Anthropology has recently begun to emphasize the way in which social processes and values are objectified in a variety of forms ranging from the human body, through the house and basketry types, to the form of mortuary rituals. Such objectifications 12 become the locus for social and cultural reproduction, for socializing people into the routines and taken-for-granted dispositions that help sustain the familiar world in which they live. We would argue that in most cases these mediating forms are better approached through a broader perspective concerned with qualities of forms that transcend the particular and operate across contexts. 13 The anthropology of the body must be an anthropology of clothing and bodily adornment just as much as the anthropology of clothing requires an exploration of bodily concepts and cognitive constructions of the body. And the anthropology of clothing must be integrated within an anthropology of aesthetics which places the particular meanings, connotations and sensual effects of bodily appearance within a more general framework of qualities, their valuations and their cultural construction. We do not of course posit a uniform cultural aesthetic, nor do we intend to remove aesthetics from the arena of practice. Rather, we see aesthetics as a field of discourse that operates generally in human cultural systems, since like cognitive processes it can be applied to all aspects of human action.

It is partly through the transformation of physical properties into aesthetic qualities that people feel or sense their existence in the world. These qualities are important in influencing the kind of environment people create for themselves, the contexts in which they feel happy or anxious, the choices they make as to what to wear or which soap powder to buy. Aesthetics is thus integral to the study of consumption, of religious experience and of political authority, as well as more obviously in the areas of the anthropology of art and material culture.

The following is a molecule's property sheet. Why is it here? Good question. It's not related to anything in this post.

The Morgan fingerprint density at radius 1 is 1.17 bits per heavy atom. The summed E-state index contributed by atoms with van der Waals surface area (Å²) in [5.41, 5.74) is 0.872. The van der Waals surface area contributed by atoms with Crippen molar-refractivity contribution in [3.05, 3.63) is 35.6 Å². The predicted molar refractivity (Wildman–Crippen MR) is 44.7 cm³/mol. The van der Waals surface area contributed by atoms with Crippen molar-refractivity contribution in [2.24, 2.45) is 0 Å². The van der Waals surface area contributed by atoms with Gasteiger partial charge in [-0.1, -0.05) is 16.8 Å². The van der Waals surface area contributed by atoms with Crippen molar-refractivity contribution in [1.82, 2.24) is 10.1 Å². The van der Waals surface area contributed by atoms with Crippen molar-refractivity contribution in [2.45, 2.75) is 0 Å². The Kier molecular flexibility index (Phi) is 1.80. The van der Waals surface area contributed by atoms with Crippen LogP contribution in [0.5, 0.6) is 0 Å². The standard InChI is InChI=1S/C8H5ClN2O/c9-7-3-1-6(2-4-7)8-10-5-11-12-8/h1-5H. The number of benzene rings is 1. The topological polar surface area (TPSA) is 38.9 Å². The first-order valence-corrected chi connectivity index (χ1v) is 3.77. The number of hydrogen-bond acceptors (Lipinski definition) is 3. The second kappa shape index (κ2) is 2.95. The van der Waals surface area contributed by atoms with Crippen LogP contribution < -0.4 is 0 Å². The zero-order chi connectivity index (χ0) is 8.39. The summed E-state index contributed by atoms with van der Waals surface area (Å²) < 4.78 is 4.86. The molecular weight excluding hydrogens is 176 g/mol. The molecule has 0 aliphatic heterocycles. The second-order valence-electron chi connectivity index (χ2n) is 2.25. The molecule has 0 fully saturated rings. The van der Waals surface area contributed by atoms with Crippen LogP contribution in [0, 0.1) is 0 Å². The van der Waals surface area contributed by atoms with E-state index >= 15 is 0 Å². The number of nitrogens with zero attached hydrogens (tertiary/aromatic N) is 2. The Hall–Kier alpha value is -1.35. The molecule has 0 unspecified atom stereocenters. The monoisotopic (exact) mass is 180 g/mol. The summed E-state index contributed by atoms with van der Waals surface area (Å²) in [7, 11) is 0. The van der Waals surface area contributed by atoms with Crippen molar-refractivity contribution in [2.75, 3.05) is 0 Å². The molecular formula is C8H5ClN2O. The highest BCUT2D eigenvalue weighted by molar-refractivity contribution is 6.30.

The proposition that aesthetics is a cross-cultural category can be contested for one very good reason: the category of aesthetics is specific to the modernist era. As such, it characterizes a specific consciousness of art. Technically, aesthetics refers to the philosophical study of art which had its origins in the late eighteenth century—it was Baumgarten who coined the term, in his Reflections on poetry of 1735. 14 Thus far from having universal appeal, the meaning of aesthetics is intrinsically historical. As Eagleton remarks, 15 the ‘aesthetic’ is a bourgeois and elitist concept in the most literal historical sense, hatched and nurtured in the rationalist Enlightenment.

Peter Gow and I will address two issues. First, we shall stress the peculiarity of the category, for the West is the odd man out in its consideration of beauty and artistic activity. Most peculiar is the idea of the autonomy of the arts, of something called the ‘fine arts’ as a distinctive area of activity separated out from all other domains of experience. For this we can thank the influence of Kant, who decreed aesthetic judgement to be essentially different from judgements of moral and scientific kinds. We have disengaged ‘the arts’ from the social, the practical, the moral, the cosmological, and have made artistic activity especially distinct from the technological, the everyday, and the productive. Second, our concern is to reveal the incongruity of such a cleansed notion of the art object, with its emphasis upon formality, unsullied by use or even desire, when set against other people’s conceptualizations of the beautiful and of the production of it. Art and beauty are not so decontextualized in other societies. In Greek and Roman thought, for instance, art’s value was tied to its perceived productive and social utility.